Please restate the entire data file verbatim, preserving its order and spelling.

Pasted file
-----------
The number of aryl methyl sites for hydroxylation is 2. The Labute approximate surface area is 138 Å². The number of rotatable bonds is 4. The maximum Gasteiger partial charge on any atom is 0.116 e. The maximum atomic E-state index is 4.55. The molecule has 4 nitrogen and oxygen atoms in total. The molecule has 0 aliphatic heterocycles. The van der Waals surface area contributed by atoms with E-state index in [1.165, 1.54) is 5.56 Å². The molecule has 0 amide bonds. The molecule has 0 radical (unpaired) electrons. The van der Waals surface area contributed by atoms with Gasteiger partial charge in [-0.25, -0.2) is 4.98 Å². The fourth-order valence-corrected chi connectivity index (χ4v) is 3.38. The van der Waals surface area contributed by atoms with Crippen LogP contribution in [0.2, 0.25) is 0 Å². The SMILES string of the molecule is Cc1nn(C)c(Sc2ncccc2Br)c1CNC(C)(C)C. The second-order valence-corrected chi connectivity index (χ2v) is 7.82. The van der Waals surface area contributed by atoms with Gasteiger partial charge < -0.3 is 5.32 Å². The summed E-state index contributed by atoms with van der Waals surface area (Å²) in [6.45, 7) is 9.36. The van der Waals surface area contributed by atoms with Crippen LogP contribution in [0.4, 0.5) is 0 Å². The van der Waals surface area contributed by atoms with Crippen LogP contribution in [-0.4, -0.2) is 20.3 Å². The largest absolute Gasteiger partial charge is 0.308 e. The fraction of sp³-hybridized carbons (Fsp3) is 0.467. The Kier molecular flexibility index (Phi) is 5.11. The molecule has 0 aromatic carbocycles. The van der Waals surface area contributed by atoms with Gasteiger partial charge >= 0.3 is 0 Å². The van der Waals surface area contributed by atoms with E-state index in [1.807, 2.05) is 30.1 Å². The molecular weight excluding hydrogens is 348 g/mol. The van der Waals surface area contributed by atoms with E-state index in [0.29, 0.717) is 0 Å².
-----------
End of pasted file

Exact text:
The number of aryl methyl sites for hydroxylation is 2. The Labute approximate surface area is 138 Å². The number of rotatable bonds is 4. The maximum Gasteiger partial charge on any atom is 0.116 e. The maximum atomic E-state index is 4.55. The molecule has 4 nitrogen and oxygen atoms in total. The molecule has 0 aliphatic heterocycles. The van der Waals surface area contributed by atoms with E-state index in [1.165, 1.54) is 5.56 Å². The molecule has 0 amide bonds. The molecule has 0 radical (unpaired) electrons. The van der Waals surface area contributed by atoms with Gasteiger partial charge in [-0.25, -0.2) is 4.98 Å². The fourth-order valence-corrected chi connectivity index (χ4v) is 3.38. The van der Waals surface area contributed by atoms with Crippen LogP contribution in [0.2, 0.25) is 0 Å². The SMILES string of the molecule is Cc1nn(C)c(Sc2ncccc2Br)c1CNC(C)(C)C. The second-order valence-corrected chi connectivity index (χ2v) is 7.82. The van der Waals surface area contributed by atoms with Gasteiger partial charge < -0.3 is 5.32 Å². The summed E-state index contributed by atoms with van der Waals surface area (Å²) in [6.45, 7) is 9.36. The van der Waals surface area contributed by atoms with Crippen LogP contribution in [0.4, 0.5) is 0 Å². The van der Waals surface area contributed by atoms with Crippen LogP contribution in [-0.4, -0.2) is 20.3 Å². The largest absolute Gasteiger partial charge is 0.308 e. The fraction of sp³-hybridized carbons (Fsp3) is 0.467. The Kier molecular flexibility index (Phi) is 5.11. The molecule has 0 aromatic carbocycles. The van der Waals surface area contributed by atoms with Gasteiger partial charge >= 0.3 is 0 Å². The van der Waals surface area contributed by atoms with E-state index in [1.807, 2.05) is 30.1 Å². The molecular weight excluding hydrogens is 348 g/mol. The van der Waals surface area contributed by atoms with E-state index in [0.29, 0.717) is 0 Å².